Should Brampton Cab Drivers Be Forced To Take An English Proficiency Test?

 

Did you know that Toronto taxi drivers are not required to take an English proficiency test but Brampton and Mississauga cabbies are?

The Nov. 23, 2016 Brampton City Council had an agenda item on whether to suspend the requirements for an English proficiency test for taxi drivers in Brampton. You can watch the segment pertaining to this issue from the council meeting here.

Milton Bangoo, an operator of Brampton Kwik Kab, gave an account of how the requirement for cabbies to speak English is killing his business. He asked that Brampton bylaws be amended so they are aligned with Toronto’s by-laws, at least regarding the language requirements. In Toronto, the basic requirements to obtain a tax license and operate as a driver are a G license, a driver’s abstract and a criminal background check. If Brampton continues asking for an English proficiency test for Brampton taxi drivers, those drivers, according to Bangoo, will find work in Toronto instead.

Councillor Martin Medeiros moved the motion to change the wording in the by-law to essentially remove the proficiency test for English to a more simpler working knowledge of English. He made a point that tow truck drivers, school bus drivers and Uber drivers do not have these stringent requirements in terms of getting tested on their English, so why do taxi drivers? Councillor Medeiros also engaged in a small Twitter war with a gentleman named Ron Evans on this matter, as the trail of tweets below show:

Councillor Gurpreet Dhillon was also in favour of leaving it to the taxi brokerages and companies on deciding what level of English their drivers should be required to have. With the proliferation of Uber and other ride-sharing services which are not governed by English proficiency requirements, Dhillon proposed that the municipality refrain from enforcing a by-law and to allow the industry to set up their own rules, thus levelling the playing field for them against Uber.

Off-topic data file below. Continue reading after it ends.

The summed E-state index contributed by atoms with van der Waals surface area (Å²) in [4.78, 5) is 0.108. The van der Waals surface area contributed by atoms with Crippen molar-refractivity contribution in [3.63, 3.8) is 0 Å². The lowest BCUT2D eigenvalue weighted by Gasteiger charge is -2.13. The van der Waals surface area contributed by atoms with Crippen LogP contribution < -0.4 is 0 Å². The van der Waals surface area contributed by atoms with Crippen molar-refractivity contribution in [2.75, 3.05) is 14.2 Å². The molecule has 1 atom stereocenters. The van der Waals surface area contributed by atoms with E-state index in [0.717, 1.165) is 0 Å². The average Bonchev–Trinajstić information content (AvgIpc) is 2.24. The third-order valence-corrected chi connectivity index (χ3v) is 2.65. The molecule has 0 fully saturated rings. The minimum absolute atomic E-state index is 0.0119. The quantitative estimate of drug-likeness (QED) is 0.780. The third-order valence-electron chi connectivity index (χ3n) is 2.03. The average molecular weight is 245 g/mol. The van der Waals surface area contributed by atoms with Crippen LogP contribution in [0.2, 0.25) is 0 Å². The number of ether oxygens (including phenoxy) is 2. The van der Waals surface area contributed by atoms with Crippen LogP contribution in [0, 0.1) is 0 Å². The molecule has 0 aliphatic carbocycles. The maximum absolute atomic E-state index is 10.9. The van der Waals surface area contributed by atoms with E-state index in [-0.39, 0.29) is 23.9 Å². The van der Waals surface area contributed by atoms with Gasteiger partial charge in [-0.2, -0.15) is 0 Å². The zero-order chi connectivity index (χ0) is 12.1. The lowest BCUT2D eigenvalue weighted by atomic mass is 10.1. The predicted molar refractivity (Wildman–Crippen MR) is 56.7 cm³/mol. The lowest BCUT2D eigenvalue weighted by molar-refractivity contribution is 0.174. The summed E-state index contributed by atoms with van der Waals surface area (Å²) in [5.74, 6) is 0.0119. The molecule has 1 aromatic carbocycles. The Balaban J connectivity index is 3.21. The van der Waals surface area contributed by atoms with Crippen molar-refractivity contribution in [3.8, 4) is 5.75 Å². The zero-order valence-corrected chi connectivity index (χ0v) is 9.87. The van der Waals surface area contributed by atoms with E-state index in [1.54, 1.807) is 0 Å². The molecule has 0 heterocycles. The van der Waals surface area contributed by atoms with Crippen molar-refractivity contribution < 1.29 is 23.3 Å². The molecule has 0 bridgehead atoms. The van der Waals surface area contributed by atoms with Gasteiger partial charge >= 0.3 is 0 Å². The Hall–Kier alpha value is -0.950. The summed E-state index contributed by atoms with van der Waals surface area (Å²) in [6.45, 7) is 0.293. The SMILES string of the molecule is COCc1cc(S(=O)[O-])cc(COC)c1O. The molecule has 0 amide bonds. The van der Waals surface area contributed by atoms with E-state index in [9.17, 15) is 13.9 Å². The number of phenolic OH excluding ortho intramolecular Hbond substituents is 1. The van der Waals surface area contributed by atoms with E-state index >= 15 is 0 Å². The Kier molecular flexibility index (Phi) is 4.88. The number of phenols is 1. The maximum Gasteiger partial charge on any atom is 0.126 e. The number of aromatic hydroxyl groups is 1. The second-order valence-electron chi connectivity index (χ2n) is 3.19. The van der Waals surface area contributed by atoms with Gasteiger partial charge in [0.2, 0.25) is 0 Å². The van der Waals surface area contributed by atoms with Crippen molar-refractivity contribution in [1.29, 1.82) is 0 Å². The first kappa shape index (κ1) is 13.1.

On the other side, the arguments for public safety and the need to put some standards in place were brought forward by Councillors Grant Gibson, Elaine Moore and Gael Miles. If you’re in a cab, they argue, you at least want to have a conversation with the driver in English, basically so you can explain where you want to be dropped off. Councillors Moore and Miles basically said they already looked into this issue and don’t see what the big fuss is about. Miles said that if the city of Brampton isn’t regulating the English proficiency requirement, then it really becomes the wild west when it comes to the ride-sharing industry and everyone establishes their own rules.

Some of you pro-free market types would probably be cheering on that idea.

Miles later proposed that Brampton simply stop issuing licenses for taxi cabs, saying if the move is to not have rules then the city should not be in the business at all. She also engaged in a war of words with Councillor Medeiros, claiming he made derogatory comments about her views. At one point, another councillor attempted to move a motion to defer the issue so more information could be obtained, but it failed on a tie vote of 5-5 (how often do you see a tie vote in Mississauga City Council?).

There was more back and forth during the council meeting; some members essentially arguing that the amended motion didn’t really change anything but they ended up passing it in a 9-1 vote, with only Councillor Gael Miles voting against (one councillor was absent for the entire debate). The motion was the following:

That a by-law be passed to amend Mobile Licensing By-law 67-2014, as amended, to include a provision that he or she (Taxicab drivers) shall be able to communicate in English.

I’ve been on record saying that Uber should be allowed to operate alongside the taxicab industry, but if that is going to happen, regulations have to change in order to foster fair competition. If Uber can self regulate and not have a stringent English proficiency requirement for them to operate in Brampton, Toronto or anywhere else in Canada, then why is the taxi industry being held to another standard for providing the same services? The council and staff did discuss amending the motion to continue allowing Brampton to take action on complaints from passengers should they have issues with their taxi driver if they were no longer regulating English proficiency requirements.

The bigger issue I see here is the continuing struggle of governing in a city that is overwhelmingly non-Caucasian with policies being implemented and decided on by predominantly white men and women. According to the last census done in 2011, 38 per cent of Brampton is South Asian; as we move forward you can assume that most Brampton taxi drivers, if they are South Asian, are going to be overwhelmingly serving passengers of the same background. In all honesty, English may eventually become a secondary language in Brampton in the future.

The city needs to prepare for this reality in a meaningful way.

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